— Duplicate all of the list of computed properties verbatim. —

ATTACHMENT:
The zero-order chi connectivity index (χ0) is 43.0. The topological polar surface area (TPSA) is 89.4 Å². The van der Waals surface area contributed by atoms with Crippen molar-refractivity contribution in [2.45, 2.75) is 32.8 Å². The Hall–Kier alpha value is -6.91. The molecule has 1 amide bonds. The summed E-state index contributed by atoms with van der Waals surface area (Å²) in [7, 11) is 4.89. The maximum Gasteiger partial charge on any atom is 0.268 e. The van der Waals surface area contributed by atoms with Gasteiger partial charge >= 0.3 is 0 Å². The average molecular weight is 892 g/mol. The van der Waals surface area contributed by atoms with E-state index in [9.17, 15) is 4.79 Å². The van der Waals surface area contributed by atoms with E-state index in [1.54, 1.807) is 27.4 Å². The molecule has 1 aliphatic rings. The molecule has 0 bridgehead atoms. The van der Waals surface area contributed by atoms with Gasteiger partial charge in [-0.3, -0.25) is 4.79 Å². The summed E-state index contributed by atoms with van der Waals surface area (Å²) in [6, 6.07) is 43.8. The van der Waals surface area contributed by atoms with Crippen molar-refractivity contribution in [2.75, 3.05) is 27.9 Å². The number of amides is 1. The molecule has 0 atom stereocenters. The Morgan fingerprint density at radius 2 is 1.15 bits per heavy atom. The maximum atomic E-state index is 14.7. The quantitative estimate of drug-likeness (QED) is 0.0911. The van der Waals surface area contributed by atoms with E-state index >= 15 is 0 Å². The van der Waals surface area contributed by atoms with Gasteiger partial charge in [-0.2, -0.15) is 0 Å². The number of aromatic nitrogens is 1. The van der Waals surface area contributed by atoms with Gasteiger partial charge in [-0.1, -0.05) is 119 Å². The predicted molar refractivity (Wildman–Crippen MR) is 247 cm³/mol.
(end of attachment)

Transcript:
The zero-order chi connectivity index (χ0) is 43.0. The topological polar surface area (TPSA) is 89.4 Å². The van der Waals surface area contributed by atoms with Crippen molar-refractivity contribution in [2.45, 2.75) is 32.8 Å². The Hall–Kier alpha value is -6.91. The molecule has 1 amide bonds. The summed E-state index contributed by atoms with van der Waals surface area (Å²) in [7, 11) is 4.89. The maximum Gasteiger partial charge on any atom is 0.268 e. The van der Waals surface area contributed by atoms with Gasteiger partial charge >= 0.3 is 0 Å². The average molecular weight is 892 g/mol. The van der Waals surface area contributed by atoms with E-state index in [9.17, 15) is 4.79 Å². The van der Waals surface area contributed by atoms with E-state index in [1.54, 1.807) is 27.4 Å². The molecule has 1 aliphatic rings. The molecule has 0 bridgehead atoms. The van der Waals surface area contributed by atoms with Gasteiger partial charge in [-0.3, -0.25) is 4.79 Å². The summed E-state index contributed by atoms with van der Waals surface area (Å²) in [6, 6.07) is 43.8. The van der Waals surface area contributed by atoms with Crippen molar-refractivity contribution in [2.75, 3.05) is 27.9 Å². The number of amides is 1. The molecule has 0 atom stereocenters. The Morgan fingerprint density at radius 2 is 1.15 bits per heavy atom. The maximum atomic E-state index is 14.7. The quantitative estimate of drug-likeness (QED) is 0.0911. The van der Waals surface area contributed by atoms with E-state index >= 15 is 0 Å². The van der Waals surface area contributed by atoms with Gasteiger partial charge in [-0.2, -0.15) is 0 Å². The number of aromatic nitrogens is 1. The van der Waals surface area contributed by atoms with Gasteiger partial charge in [-0.1, -0.05) is 119 Å². The predicted molar refractivity (Wildman–Crippen MR) is 247 cm³/mol.